i would've preferred this experiment be conducted in junior high, some time after the kids have had a chance to read both lord of the flies and 1984.

Cecilia C-W said...

I definitely didn't get the sense that this was necessarily an anti-democracy film. The kids aren't really given much direction from their teacher re: what democracy actually should be, so they kind of create it themselves. It's a story that hybridizes childhood imagination with politics, and I truly think the result is supposed to be humorous above all else.

Alli B said...

This is so depressing! In a 2-minute preview alone, you see third graders learning the fine arts of bribery and bullying. I do wonder if the presence of the cameras had anything to do with heightening the stakes, although in some ways I think children might be more impervious to the presence of a camera because they're not fully aware of its implications.

Pamela said...

I have to say I don't see anyting cutesy about the film, I find it a bit creepy. Yes, they are learning about democracy but they are at age 9 or 10 too well versed on trickery and corruption.
On a different note, I think an argument can presented for the trailer as short in it self. I'd like to know more about it and see the long form. But, the short tells me enough about the politics of the politics that this kids are experimenting with.

Steve Erdman said...

I think this is certainly a dark comedy with and underlying message. The message or point being concerning itself with the potential of children to be anything, good or evil, corrupt or just, etc etc

Sarah C. said...

I disagree, to me it feels kind of like the director is making fun of the kids, and ESPECIALLY the parents. This brings up interesting questions about responsibility and ethics in documentary filmmaking.

Drew Rosensweig said...

Along the lines of Pamela's comment, I would have to say that a trailer could be looked at as a short film in itself. After taking an editing class this semester where I had to cut a trailer for a 100-minute indie feature, there is an abundance of creative decisions and storytelling methods that have to be utilized in the creation of a trailer. Just as this trailer chooses to portray the children in a certain light, the choices facing an editor when cutting a trailer are widespread.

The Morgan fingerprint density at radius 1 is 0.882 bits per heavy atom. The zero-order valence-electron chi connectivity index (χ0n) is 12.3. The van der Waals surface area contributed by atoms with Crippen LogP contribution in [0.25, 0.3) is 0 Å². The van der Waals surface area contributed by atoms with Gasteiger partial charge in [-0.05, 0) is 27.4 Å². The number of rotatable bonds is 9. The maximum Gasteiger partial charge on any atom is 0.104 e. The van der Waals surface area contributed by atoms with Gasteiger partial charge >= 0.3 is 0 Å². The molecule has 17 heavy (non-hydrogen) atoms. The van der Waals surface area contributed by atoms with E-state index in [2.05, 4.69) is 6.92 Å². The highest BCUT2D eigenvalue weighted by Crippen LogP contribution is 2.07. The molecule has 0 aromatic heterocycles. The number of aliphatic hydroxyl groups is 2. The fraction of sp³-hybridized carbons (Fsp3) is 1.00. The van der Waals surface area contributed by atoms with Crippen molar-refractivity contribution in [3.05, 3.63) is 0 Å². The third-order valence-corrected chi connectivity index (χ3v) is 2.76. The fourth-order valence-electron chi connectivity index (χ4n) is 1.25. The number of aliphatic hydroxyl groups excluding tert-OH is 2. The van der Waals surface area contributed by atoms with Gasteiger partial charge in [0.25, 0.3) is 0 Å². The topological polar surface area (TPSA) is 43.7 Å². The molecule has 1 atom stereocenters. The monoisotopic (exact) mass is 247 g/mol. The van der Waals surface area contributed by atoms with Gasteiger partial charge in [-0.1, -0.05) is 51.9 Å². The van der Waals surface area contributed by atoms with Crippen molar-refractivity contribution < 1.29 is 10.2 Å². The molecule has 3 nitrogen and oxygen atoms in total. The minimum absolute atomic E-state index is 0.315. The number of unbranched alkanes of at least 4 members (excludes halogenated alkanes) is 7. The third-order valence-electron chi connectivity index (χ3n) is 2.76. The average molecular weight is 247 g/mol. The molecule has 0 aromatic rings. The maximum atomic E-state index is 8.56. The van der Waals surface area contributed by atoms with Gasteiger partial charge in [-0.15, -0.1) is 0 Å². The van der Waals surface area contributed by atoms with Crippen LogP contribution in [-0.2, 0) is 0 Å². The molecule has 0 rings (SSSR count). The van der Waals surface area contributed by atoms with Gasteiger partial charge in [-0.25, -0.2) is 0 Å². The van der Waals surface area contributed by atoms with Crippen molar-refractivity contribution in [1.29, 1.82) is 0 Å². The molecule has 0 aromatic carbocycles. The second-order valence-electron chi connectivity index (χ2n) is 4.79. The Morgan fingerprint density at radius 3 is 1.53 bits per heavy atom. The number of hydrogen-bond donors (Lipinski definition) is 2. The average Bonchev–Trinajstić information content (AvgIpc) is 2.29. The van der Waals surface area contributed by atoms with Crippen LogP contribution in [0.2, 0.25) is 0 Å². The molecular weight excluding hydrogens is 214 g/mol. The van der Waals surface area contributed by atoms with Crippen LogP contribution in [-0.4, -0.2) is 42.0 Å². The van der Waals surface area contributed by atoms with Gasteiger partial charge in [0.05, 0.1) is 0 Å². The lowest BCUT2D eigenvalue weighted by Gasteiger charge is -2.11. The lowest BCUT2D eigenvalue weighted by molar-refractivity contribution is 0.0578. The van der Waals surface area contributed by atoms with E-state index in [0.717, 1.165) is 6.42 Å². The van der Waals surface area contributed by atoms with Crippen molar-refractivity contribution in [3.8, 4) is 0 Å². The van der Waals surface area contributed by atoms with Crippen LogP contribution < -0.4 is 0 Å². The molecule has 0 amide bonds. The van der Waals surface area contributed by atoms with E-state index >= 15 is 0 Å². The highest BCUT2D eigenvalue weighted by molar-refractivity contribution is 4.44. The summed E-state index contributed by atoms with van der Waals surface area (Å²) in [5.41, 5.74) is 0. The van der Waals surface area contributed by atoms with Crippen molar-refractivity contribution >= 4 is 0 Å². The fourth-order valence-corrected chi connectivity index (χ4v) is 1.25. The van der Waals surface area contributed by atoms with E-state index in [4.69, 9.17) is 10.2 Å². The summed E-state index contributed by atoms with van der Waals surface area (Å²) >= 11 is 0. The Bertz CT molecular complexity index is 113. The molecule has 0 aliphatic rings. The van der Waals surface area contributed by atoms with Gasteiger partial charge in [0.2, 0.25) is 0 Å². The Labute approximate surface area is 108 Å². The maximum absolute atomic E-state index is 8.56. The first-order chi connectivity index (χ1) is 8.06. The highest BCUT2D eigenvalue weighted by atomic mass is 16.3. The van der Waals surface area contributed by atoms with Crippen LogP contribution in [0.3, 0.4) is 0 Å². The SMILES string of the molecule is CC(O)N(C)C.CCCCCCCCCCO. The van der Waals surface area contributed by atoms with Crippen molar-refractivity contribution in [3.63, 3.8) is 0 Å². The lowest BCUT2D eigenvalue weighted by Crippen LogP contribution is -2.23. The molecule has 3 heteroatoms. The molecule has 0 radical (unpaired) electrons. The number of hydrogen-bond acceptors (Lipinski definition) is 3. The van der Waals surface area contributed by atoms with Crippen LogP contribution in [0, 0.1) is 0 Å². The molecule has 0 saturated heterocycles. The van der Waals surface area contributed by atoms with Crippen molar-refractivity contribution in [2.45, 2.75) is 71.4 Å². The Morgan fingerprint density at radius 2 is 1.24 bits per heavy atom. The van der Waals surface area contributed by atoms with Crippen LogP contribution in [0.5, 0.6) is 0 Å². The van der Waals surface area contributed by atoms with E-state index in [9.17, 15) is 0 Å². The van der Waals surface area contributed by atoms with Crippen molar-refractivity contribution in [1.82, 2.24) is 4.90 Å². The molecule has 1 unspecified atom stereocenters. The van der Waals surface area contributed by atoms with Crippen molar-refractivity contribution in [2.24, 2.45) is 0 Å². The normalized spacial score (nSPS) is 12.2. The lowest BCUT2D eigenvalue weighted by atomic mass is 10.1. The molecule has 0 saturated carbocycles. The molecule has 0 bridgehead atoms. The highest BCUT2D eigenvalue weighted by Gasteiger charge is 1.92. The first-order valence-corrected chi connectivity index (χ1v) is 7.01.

Cecilia C-W said...

I'm still kind of hesitant to grant trailers "short film" status. While I'm not denying that a great deal of creativity and artistry goes into making a trailer, I think the line needs to be drawn somewhere, and essentially ignoring the longer work the trailer comes from seems problematic. Maybe the issue we should be addressing is the level of respect people have for trailers as a work of art, rather than whether or not they can be short films unto themselves.

Sarah said...

yeah, this scared me too. that kids that young can act like that and understand exactly what they need to do to bribe their classmates to vote for them. I don't think I would've understand anything on this level at that age. it's as baffling that I haven't even seen kids my age (20) acting like this.

Chris said...

This movie looks awesome, and it brings up the problems inherent to exposing kids to complicated things at a young age. I'm a first grade teacher, and every day i find myself faced with explaining a new tender issue. Thanksgiving was tough ("The pilgrims and indians were friends for a little bit, but then the pilgrims took the indians land and didn't give it back. they didn't share. is that very nice?")
It's the same kind of thing, as I see it, with teaching Chinese kids about democracy. there's a lot to think about in any election, and if it's not approached from the right angle (if there is a right angle), it could dissolve into the worst kind of playground drama. as it seems to have here. kids need to be ready-- emotionally, intellectually, etc.-- to complex things.

on the other hand, can you just explain something like this? i think you need to get your hands dirty to see what it's all about, tears and all.

Jan Michael said...

A classroom full of young Chinese kids trying to implement democracy in the classroom. This film didn't grab my attention like the others did...

Bani bajwa said...

a brilliant film, another like this is post dark by shotz7

never turn an eye away from wrongdoings. a 4 minute short.
https://www.youtube.com/watch?v=cx61UBfkKKc